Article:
Environmental Assessment

Lead in Paint

Lead is a natural metal found in the ground through mining. The mineral can occur in various products such as gasoline, paint, batteries, ceramics, etc. This article enlightens the most significant aspects of lead in paint.

What is Lead in Paint?

Essentially, it is lead compounds added to paint. Regulations and standards are in place in many countries to limit lead levels in paint. However, it is not the case worldwide, as some countries still have lead in paint at hazardous levels.

Historical Use of Lead in Paint

Lead compounds help with the

  • durability;
  • freshness;
  • moisture resistance;
  • and drying of paints.

Significantly, paint containing lead was the main type of paint used for house exteriors between 1960 and 1990.

Afterward, buildings constructed after 1990 in the U.S and Canada paint had to be lead-free, because of public health concerns.

Lead in paint

The Hazard of Lead in Paint

  • Human Health Hazard

Paint removed, repaired, or torn from basic home renovation is susceptible to exposing one to lead dust. Such exposition can cause serious health issues such as anemia or brain cell damage. Moreover, children exposed to harmful lead levels can suffer from cognitive, IQ loss, and vital organs damages.

 

  • Environmental Concerns

Lead-containing paint removed from a building and released into the environment is likely to mix in with soil and water. Harmful levels of lead in nature results in decreased plant growth and the decline of animal reproduction. Likewise, it generates neurological deficits in vertebrates.

CPSIA US CFR 1303 - Ban of Lead-Containing Paint and Consumer Products Bearing Lead-Containing Paint

Various painting

CPSIA US CFR 1303 in a Nutshell

Lead has been removed from the paint to safeguard customers and the environment. The instruction was issued by the United States Environmental Protection Agency (EPA) in 1978. As a result, on February 27, 1978, the Consumer Product Safety Improvement Act (CPSIA) U.S. Code of Federal Regulations (CFR) 1303 Ban on Lead-Containing Paint was first issued.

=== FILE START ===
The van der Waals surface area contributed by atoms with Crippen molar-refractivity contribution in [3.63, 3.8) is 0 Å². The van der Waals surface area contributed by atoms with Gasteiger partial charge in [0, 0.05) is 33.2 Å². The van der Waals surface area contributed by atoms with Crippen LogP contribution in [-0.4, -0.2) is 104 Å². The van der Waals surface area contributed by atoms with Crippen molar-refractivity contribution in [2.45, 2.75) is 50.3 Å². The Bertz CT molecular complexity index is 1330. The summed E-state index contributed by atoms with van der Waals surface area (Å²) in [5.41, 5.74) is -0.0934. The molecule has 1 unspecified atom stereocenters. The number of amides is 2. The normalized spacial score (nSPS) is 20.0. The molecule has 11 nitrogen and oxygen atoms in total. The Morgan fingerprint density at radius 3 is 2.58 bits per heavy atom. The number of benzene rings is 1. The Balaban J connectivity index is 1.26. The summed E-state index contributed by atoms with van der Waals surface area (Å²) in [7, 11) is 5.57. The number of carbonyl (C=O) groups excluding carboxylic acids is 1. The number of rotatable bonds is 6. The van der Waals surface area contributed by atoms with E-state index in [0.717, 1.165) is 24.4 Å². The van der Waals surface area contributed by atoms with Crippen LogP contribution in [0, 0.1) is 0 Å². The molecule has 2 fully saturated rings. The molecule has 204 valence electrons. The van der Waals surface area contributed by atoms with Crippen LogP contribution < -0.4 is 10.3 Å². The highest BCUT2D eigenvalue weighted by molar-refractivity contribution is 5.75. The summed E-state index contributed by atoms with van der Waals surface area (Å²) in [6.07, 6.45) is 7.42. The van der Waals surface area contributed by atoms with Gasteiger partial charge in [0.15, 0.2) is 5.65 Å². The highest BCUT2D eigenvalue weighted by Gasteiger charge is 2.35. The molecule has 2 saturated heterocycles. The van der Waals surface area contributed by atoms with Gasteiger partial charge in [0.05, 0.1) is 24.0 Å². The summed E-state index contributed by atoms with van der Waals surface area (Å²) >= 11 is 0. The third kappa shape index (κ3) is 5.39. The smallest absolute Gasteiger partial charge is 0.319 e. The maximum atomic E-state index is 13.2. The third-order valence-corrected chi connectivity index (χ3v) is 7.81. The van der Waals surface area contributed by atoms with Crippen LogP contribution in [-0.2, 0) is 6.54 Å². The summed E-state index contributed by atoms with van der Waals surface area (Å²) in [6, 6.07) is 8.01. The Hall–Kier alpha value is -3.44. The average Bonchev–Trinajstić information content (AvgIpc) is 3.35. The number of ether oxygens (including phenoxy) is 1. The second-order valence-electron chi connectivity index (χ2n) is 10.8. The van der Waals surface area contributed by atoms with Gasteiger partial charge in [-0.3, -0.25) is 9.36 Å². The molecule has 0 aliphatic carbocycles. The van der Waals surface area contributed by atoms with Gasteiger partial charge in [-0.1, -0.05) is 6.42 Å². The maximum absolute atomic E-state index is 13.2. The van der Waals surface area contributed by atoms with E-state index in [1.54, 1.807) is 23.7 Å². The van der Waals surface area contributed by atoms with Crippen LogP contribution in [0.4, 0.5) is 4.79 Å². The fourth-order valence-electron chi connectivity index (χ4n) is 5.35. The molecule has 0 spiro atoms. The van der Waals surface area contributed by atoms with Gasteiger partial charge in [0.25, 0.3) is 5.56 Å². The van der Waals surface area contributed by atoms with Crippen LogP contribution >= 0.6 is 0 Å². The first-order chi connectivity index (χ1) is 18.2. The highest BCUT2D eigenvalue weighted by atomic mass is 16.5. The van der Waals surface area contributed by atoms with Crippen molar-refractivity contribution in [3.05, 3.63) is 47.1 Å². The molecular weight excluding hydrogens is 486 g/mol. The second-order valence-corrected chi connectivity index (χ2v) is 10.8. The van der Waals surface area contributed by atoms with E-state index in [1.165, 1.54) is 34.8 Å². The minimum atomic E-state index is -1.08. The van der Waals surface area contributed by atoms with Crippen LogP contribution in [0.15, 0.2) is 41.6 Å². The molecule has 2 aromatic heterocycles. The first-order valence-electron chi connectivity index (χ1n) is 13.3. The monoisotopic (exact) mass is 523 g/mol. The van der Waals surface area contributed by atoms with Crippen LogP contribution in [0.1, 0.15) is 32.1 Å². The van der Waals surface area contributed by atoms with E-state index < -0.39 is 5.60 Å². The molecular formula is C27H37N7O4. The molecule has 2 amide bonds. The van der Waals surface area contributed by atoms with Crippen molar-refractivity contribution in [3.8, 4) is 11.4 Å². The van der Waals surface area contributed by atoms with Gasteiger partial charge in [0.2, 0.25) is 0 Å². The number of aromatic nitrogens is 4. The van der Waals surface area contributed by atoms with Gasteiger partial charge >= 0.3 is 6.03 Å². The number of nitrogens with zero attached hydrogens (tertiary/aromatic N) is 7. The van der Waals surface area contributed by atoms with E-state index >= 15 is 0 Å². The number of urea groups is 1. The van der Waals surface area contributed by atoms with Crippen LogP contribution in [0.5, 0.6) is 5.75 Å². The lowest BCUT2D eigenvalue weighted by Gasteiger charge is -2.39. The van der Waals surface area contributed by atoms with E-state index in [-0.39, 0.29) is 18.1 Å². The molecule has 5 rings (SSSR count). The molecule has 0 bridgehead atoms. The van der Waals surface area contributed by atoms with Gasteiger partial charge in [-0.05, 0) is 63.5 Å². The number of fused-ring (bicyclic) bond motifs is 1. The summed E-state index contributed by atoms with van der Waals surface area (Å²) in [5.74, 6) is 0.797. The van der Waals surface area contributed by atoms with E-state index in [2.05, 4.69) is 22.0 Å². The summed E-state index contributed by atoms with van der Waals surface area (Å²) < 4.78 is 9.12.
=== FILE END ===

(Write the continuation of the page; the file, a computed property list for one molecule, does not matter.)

The hazardous lead level in paint was initially at 0.06 percent of the weight of the dried paint film. However, the 2009 amendment reduced the accepted level to 0.009 percent.

The Scope

  • Application of CFR 1303

Part 1303 of the ban aims at eliminating any risk of lead poisoning. As a result, it addresses consumer products potentially containing lead paint. Examples are:

  • toys, other articles for children’s use;
  • furniture, i.e., movable articles, like chairs, bookcases, tables, pianos, etc.

However, the term furniture does not apply to home appliances, such as refrigerators, clothes washers, dryers, air conditioners, etc. Other regulations target such appliances, like California RoHS.

  • Exemptions from CFR 1303

A whole list of products remains exempt from the CFR 1303 Ban. Indeed, any agricultural and industrial equipment and building coating are out of scope.

Moreover, graphic art coating used for industrial purposes, artist paints, and metal furniture are exempted from this ban or have their exemptions.

Importantly, these exempted applications must bear a label wording that they contain lead at hazardous levels.

Label lead content in paint

Other Lead Control Policies

The Scope and Exemptions of Lead in Paint

REGULATION

SCOPE

LIMITS

EXEMPTIONS

U.S. CFR 1303

Toys, articles for children's use, and furniture articles containing lead paint; furniture, meaning movable articles.

0.009 percent of the weight of the dried paint film.

Agricultural, and industrial equipment and building coating.

California Proposition 65

Proposition 65 requires businesses to provide a clear and reasonable warning before exposing consumers to any of the listed chemicals.